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Behav Pharmacol. 2006 Dec;17(8):715-24.

Maternal deprivation specifically enhances vulnerability to opiate dependence.

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Laboratory of Neurobiology and Psychiatry, Inserm U513, Faculty of Medicine, University Paris XII, Créteil, France.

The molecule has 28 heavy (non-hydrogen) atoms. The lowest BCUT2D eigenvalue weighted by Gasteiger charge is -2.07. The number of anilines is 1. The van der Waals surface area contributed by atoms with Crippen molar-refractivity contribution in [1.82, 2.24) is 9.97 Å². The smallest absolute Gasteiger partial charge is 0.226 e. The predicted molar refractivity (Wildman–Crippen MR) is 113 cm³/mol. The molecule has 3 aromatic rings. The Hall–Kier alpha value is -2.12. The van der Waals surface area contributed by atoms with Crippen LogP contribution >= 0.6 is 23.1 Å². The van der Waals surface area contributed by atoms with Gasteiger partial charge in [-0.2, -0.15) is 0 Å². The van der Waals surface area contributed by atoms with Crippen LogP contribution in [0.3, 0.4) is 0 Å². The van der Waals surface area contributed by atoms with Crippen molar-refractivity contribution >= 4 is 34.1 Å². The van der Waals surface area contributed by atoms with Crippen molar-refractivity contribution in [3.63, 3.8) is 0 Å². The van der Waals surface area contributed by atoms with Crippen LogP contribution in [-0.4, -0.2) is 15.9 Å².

Maternal deprivation has been shown to increase vulnerability to morphine dependence and to disturb the enkephalinergic system in adulthood. To study whether or not this vulnerability to opiates is a specific feature, we examined oral self-administration behaviour of various reinforcing substances. Experiments were performed with morphine (25 mg/l), ethanol (10%), amphetamine (25 mg/l) and cocaine (100 mg/l). Drugs were available in a continuous free choice paradigm during 3 months. Cocaine and ethanol consumption and preference were similar in both deprived and control rats. Deprived rats greatly increased their morphine consumption and 78% of them showed a progressive decrease in morphine aversion. Only a slight, but significant, increase in oral amphetamine consumption was observed in deprived rats when compared with control rats. The difference in amphetamine self-administration in control and deprived rats cannot be explained by a modification of dopamine transporter expression measured by immunoautoradiography. Altogether, we conclude that maternal deprivation worsens inherent susceptibility to dependence, specifically for opiates, and therefore represents a highly valuable model to study environmentally triggered interindividual vulnerability to opiate addiction.

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